WASHINGTON, June 30 (UPI) -- Storms in the Washington, D.C., area left nearly 2 million people without power and two people died when trees fell onto a house and a car, authorities said.
The storms hit the nation's capital and the Maryland and Virginia areas after a heat wave gripped the Mid-Atlantic and parts of the southeast and the Plains, MSNBC reported.
The storms also cut off power to more than 500,000 customers in West Virginia and Gov. Earl Ray Tomblin declared a state of emergency.
"The damage from today's storms is widespread and in many places severe," Tomblin said.
"With temperatures near 100 degrees expected this weekend, it's critical that we get people's power back on as soon as possible. We're committing 100 percent of our state's resources for as long as we need to get this cleaned up."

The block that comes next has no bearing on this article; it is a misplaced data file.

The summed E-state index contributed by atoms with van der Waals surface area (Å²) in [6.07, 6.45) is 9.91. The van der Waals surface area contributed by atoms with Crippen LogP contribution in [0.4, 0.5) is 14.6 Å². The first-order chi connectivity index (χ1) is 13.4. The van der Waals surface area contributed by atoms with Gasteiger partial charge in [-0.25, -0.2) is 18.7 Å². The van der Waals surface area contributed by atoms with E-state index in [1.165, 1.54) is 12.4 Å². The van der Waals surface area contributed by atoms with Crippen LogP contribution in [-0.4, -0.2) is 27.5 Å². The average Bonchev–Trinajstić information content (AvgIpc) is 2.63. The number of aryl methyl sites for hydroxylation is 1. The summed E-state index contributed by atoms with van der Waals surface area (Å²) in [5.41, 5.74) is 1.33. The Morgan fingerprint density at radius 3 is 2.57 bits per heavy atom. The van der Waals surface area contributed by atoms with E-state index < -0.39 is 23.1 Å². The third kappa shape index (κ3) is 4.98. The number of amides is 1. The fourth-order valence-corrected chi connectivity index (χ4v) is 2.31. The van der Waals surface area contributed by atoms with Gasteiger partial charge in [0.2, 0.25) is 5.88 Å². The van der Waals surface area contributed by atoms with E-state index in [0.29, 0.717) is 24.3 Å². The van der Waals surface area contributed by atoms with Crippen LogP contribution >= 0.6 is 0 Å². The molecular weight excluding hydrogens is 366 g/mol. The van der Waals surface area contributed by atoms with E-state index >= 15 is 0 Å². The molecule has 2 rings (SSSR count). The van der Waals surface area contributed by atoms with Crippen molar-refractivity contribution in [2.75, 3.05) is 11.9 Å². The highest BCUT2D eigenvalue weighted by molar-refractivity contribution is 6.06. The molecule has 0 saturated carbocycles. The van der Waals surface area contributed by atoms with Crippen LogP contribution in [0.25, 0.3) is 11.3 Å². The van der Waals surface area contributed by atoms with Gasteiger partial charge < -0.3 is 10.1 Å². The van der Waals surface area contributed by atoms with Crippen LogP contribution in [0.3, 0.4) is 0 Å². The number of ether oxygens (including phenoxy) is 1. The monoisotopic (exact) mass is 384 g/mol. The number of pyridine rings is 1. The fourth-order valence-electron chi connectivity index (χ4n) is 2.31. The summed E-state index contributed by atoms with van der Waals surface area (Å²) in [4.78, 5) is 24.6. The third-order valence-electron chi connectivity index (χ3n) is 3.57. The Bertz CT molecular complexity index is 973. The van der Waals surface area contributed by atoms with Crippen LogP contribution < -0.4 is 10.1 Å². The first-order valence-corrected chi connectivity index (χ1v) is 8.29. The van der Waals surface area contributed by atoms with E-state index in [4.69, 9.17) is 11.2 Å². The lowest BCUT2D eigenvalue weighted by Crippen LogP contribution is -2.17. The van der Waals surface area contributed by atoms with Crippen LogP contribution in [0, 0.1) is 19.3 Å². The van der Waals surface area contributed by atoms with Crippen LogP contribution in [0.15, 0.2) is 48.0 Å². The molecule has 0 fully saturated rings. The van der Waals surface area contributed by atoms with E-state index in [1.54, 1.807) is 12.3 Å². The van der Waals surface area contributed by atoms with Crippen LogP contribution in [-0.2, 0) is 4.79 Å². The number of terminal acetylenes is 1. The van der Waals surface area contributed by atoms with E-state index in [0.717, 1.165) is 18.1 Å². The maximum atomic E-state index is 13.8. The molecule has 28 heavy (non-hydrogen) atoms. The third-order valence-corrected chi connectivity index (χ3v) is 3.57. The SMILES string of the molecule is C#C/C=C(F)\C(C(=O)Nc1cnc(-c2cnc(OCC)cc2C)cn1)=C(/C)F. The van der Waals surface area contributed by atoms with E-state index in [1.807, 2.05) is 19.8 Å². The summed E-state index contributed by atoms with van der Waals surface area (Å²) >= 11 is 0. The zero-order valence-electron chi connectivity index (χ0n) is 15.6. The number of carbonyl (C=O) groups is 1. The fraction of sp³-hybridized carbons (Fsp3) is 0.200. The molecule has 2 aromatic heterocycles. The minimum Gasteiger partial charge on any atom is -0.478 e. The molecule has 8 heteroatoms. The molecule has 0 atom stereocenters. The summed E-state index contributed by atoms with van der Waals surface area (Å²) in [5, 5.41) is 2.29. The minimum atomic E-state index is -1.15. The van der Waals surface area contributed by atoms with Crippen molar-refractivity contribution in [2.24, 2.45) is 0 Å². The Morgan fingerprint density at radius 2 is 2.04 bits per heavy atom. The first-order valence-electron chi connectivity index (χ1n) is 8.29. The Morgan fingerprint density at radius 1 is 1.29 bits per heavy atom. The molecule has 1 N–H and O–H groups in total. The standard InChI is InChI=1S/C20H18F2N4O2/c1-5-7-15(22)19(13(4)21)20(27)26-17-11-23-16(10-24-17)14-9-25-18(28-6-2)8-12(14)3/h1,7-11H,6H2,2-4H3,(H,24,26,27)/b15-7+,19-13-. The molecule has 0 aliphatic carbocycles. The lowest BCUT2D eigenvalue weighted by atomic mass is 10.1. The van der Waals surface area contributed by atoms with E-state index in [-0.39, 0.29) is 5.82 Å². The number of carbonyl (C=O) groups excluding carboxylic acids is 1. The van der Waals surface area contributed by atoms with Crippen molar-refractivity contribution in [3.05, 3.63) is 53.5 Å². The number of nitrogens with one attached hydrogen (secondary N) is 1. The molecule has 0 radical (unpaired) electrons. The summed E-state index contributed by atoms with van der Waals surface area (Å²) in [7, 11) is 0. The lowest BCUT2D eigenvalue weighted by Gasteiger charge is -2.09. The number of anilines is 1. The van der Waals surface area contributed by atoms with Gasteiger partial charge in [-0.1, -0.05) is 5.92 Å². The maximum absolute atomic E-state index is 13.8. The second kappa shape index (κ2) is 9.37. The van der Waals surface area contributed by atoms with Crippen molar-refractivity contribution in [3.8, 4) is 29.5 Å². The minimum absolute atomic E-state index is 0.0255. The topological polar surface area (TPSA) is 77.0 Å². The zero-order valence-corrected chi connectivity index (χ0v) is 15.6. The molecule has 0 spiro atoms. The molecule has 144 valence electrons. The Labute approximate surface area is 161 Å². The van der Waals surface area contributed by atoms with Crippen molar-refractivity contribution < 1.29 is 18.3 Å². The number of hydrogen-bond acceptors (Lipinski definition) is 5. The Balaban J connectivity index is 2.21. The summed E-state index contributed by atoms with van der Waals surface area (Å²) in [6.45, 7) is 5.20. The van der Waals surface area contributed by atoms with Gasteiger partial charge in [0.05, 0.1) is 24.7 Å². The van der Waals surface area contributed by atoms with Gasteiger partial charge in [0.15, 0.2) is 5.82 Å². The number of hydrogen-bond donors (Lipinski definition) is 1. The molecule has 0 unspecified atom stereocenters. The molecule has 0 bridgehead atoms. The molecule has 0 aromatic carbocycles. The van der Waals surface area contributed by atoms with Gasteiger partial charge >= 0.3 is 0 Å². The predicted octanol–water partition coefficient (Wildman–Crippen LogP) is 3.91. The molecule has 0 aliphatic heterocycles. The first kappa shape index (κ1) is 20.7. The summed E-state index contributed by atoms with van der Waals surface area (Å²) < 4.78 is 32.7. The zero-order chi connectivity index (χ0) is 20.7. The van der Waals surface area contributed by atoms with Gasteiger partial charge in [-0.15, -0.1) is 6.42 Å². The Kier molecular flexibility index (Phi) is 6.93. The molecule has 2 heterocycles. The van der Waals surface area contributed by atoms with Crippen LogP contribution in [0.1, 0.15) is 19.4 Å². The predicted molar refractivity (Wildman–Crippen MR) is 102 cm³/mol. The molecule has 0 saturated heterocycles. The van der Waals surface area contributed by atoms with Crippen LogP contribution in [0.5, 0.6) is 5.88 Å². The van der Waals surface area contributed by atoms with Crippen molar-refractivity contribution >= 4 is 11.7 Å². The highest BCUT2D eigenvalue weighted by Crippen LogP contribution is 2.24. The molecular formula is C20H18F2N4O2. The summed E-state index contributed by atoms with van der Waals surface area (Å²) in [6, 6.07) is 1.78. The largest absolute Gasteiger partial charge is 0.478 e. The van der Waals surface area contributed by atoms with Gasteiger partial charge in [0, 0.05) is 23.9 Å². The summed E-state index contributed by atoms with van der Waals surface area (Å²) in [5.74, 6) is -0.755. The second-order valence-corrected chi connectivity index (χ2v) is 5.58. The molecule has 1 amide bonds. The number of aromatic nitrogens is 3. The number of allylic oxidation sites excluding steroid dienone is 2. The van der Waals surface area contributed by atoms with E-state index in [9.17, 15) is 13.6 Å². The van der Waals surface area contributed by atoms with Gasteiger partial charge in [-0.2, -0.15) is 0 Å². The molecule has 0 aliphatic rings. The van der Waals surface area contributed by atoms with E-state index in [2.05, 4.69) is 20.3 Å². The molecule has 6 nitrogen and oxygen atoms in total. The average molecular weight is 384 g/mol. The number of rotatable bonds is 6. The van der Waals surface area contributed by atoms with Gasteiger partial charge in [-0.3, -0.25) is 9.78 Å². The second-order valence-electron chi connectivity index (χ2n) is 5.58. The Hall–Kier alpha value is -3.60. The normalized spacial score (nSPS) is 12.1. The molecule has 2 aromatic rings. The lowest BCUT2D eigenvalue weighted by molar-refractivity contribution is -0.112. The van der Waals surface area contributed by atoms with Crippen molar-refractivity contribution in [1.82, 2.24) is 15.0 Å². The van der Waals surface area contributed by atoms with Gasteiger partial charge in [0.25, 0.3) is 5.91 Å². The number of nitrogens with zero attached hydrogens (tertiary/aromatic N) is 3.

Pepco reported 226,012 power outages in Montgomery County, Md., 133,160 in Prince George's County and 66,684 in Washington.
In northern Virginia, Fairfax County police spokeswoman Mary Ann Jennings said a 90-year-old woman who had been sleeping in bed was killed Friday night when high winds blew a tree onto her house in Springfield.
A tree collapsed onto a car in Springfield, causing another death, officials said.
The temperature in Washington, D.C., hit 104 about 5 p.m. Friday, a record high for the date.
In Nashville, Tenn., the temperature reached 109 degrees Friday, breaking a 60-year record.
Heat warnings and advisories were in effect in much of the Mid-Atlantic, the Southeast, the Plains and the Midwest.
Forecasters predicted the heat wave would continue
Accuweather reported temperatures in the next few days would climb to 100 degrees or higher in the Mid-Atlantic, the South, the southern Plains and the Ohio Valley.